belongs to only one cell, this cell is considered to be part of an external or internal mesh
limit. A cell can only have one adjacent cell along one edge or no adjacent cell at all.

The topology of the mesh is defined by the number of cells *
numTriangles*, the number of nodes *numNodes*, and the three
node indices of each triangle *triangleIndex*.
*triangleIndex* is an array of *numTriangles* *3
integers, where *triangleIndex* [i*3 + j] is the j-th node of the i-th
triangle (0<=j<3).

Example 2.38. Triangle 2D mesh

*numTriangles = 3, numNodes = 5, *

*triangleIndex = { 1,2,4, 0,2,1, 1,4,3} *

The geometry of the mesh is defined by the 2 arrays * xNode* and *yNode* of *numNodes* float coordinates. A data set of this type of mesh is defined by an array *v* of *numNodes* floats. *v* [i] is the value of the node which has coordinates *xNode* [i],* yNode* [i].

**PoQuadrangleMesh2D** **PoQuadrangleMesh2D** **PoQuadrangleMesh2D** or **PbQuadrangleMesh2D** **PbQuadrangleMesh2D** **PbQuadrangleMesh2D** This mesh represents any shape composed of a list of
quadrangular (quadrilateral) cells. The mesh can be convex or not, and connected or not.
Each cell is defined by its four nodes whose indices point to an array of nodes coordinates.
Two adjacent cells must have two common node indices. If a cell edge (defined by two
consecutive node indices) belongs to only one cell, this cell is considered to be a part of
an external or internal mesh limit. A cell can only have one adjacent cell along one edge or
no adjacent cell at all.

The topology of the mesh is defined by the number of cells *
numQuadrangles*, the number of nodes *numNodes*, and the four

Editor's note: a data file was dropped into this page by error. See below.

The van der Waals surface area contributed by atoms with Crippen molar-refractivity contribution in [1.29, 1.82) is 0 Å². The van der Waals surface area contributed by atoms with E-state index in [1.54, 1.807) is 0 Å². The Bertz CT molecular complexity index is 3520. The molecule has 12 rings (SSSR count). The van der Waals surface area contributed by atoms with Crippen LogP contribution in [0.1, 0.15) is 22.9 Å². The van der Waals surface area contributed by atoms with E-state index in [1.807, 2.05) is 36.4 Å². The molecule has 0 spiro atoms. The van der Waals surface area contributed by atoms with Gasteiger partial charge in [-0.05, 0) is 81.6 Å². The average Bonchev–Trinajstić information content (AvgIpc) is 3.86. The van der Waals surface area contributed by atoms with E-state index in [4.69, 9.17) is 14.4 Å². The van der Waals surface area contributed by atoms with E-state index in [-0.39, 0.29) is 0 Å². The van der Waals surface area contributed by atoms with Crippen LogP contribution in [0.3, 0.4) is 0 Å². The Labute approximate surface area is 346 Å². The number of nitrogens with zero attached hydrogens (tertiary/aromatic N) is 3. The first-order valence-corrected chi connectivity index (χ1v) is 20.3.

node indices of each cell *quadrangleIndex*. *
quadrangleIndex* is an array of *numQuadrangles* *4 integers,
where *quadrangleIndex* [i*4 + j] is the j-th node of the i-th quadrangle
(0<=j<4).

Example 2.39. Quadrangle 2D mesh

*numQuadrangles = 3, numNodes = 7, *

*quadrangleIndex = { 0,4,5,1, 0,1,2,6, 0,6,3,4}*

The geometry of the mesh is defined by the two arrays * xNode* and *yNode* of *numNodes* float coordinates. A data set of this type of mesh is defined by an array *v* of *numNodes* floats. *v* [i] is the value of the node which has coordinates *xNode* [i],* yNode* [i].

**PoCartesianGrid3D** **PoCartesianGrid3D** **PoCartesianGrid3D** or **PbCartesianGrid3D** **PbCartesianGrid3D** **PbCartesianGrid3D** This mesh represents a 3D volume grid in Cartesian
coordinates. Even if a grid is of regular topology, the geometry of this type of mesh is not
necessarily regular. The cells are hexahedrons with opposite facets that are not necessarily
parallel. The topology of the mesh is defined by three integers *numX*,
*numY*, and *numZ*. The mesh is thus composed of
(*numX* -1) * (*numY* -1) * (*numZ* -1) cells.

Example 2.40. Irregular Cartesian grid 3D mesh